Casper Sleep Inc., the startup that popularized the bed-in-a-box trend, saw its shares rise more than 20% in their trading debut Thursday, after underwriters priced its initial public offering at $12, the lower end of a reduced range.
That left the company’s valuation at less than half the $1 billion needed for it to be a true unicorn, the Silicon Valley term for a company valued at that level.
The New York-based company sold 8.4 million shares to raise $101 million. Just hours before the pricing, it cut the range to $12 to $13 a share, from a prior range of $17 to $19 a share.
With 39 million shares outstanding, the $12 pricing values the company at about $468 million, below the $741 million implied by the previous price range and well below the $1.1 billion it garnered in its last private funding round last March. The New York Post reported recently that Chief Executive Philip Krim, a co-founder, was determined to achieve a $1 billion valuation in the IPO, suggesting investors had pushed back.
Casper is trading on the New York Stock Exchange under the ticker symbol “CSPR.” The company had to persuade investors that it is not like the other loss-making IPOs of 2019, such as Uber
and WeWork, the office-sharing company that saw its IPO plan collapse after its filing revealed shaky underlying financials.
which was founded in 2014 with a foam mattress as its only product, addressed that challenge in an IPO prospectus that framed its business as the third cog in the global wellness trend, alongside nutrition and fitness.
Its stated mission is no less elevated than “to awaken the potential of a well-rested world” and be part of a “sleep economy” worth about $432 billion worldwide and $79 billion in the U.S. alone. Those figures come courtesy of an analysis conducted by Frost & Sullivan, which Casper commissioned in 2019.
Proceeds of the deal are to be used to repay debt, fund growth and for general corporate purposes, according to a filing document.
Casper started life with a direct-to-consumer product, cutting out the middlemen that make mattress buying expensive. Customers could order online and have a mattress delivered in a box, and once the box was opened and the mattress unpacked, the mattress would unfold and take the shape of a more traditional mattress.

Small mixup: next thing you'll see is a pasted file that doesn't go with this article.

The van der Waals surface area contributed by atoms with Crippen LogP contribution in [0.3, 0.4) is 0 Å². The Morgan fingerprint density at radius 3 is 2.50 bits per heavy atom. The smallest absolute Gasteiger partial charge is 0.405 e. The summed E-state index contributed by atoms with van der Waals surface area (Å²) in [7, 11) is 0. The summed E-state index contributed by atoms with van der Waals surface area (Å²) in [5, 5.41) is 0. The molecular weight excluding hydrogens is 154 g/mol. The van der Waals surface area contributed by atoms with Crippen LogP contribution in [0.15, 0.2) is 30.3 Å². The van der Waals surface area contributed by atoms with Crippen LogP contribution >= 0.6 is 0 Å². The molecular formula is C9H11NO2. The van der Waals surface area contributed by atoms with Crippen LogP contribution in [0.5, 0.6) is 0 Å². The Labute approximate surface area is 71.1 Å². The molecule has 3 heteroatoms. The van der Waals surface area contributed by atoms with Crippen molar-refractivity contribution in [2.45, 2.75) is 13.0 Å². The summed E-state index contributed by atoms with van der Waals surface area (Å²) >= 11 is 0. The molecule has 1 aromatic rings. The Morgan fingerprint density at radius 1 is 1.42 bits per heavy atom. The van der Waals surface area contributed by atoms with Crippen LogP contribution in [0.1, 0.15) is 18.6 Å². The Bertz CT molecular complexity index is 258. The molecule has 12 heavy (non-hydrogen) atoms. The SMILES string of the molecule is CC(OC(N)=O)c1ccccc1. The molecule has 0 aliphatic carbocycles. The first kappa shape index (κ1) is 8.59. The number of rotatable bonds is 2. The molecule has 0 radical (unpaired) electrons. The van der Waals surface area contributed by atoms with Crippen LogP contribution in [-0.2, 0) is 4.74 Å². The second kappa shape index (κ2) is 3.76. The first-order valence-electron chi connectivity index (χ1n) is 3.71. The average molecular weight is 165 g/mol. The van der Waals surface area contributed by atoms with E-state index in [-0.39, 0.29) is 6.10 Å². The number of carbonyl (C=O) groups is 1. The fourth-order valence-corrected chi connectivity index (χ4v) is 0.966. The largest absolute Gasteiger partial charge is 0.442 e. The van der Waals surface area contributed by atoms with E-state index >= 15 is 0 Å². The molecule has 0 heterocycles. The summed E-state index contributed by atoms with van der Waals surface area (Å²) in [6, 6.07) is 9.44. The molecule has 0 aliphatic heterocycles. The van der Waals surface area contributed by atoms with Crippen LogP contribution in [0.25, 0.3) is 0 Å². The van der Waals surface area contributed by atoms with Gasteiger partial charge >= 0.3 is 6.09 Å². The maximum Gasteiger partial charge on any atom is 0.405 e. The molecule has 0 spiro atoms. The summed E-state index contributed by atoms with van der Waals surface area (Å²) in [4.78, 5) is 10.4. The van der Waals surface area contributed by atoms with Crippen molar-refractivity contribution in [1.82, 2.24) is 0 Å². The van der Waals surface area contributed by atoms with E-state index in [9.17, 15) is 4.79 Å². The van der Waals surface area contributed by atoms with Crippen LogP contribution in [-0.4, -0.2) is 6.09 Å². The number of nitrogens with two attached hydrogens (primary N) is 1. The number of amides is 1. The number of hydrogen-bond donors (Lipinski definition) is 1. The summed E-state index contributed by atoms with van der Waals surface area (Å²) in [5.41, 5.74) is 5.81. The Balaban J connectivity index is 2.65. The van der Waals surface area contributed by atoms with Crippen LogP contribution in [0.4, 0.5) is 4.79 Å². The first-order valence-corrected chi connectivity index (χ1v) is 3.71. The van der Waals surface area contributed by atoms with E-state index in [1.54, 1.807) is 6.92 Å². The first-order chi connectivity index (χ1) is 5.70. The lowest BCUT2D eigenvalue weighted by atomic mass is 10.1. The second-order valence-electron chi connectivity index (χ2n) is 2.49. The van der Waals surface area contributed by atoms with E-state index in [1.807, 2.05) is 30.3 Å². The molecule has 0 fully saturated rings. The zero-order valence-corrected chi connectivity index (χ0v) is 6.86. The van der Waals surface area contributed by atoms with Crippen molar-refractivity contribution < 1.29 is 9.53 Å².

The company has invested heavily in digital marketing and other promotional activities — it spent a full $422.8 million on marketing initiatives in the period stretching from 2016 to September of 2018, according to its prospectus, tapping into heightened awareness of the importance of sleep, as touted by celebrities like Arianna Huffington.
It has expanded its product portfolio over time, adding a range of mattresses at different price points, along with pillows, duvets, sheets, bedroom furniture and accessories such as noise machines, medical trackers and lighting devices.
Its Casper Labs R&D facility in San Francisco develops and tests new technology, according to the prospectus. And while its business model is heavily skewed toward direct-to-consumer sales, it operates 60 retail stores in the U.S. and Canada, and has 18 retail partners, including e-tail juggernaut Amazon.com Inc.
the membership warehouse chain Costco
department-store operator Hudson’s Bay Co.
and big-box store chain Target Corp.
which in 2017 invested a reported $75 million in the mattress startup.
Here are 3 things to know about Casper:
It’s the sleep economy, stupid
Casper makes much of the “sleep economy” in a pun-dense prospectus, forecasting a similar transformation for the concept of sleep as has occurred in fitness and nutrition. The company describes a “sleep arc” that spans bedtime to wake-up time and is ripe for products that address light, sound, temperature, ambience and humidity, among other factors.
“We believe we are the first company that understands and serves the Sleep Economy in a holistic way,” reads the prospectus. The brand is “genuine, trustworthy, and approachable, as well as fun and playful,” it adds.
However, Casper is operating in a highly competitive marketplace, and many of its competitors market the same bed-in-a-box product, in some cases at lower prices. In the prospectus, the company names as competitors household-name mattress brands Tempur Sealy International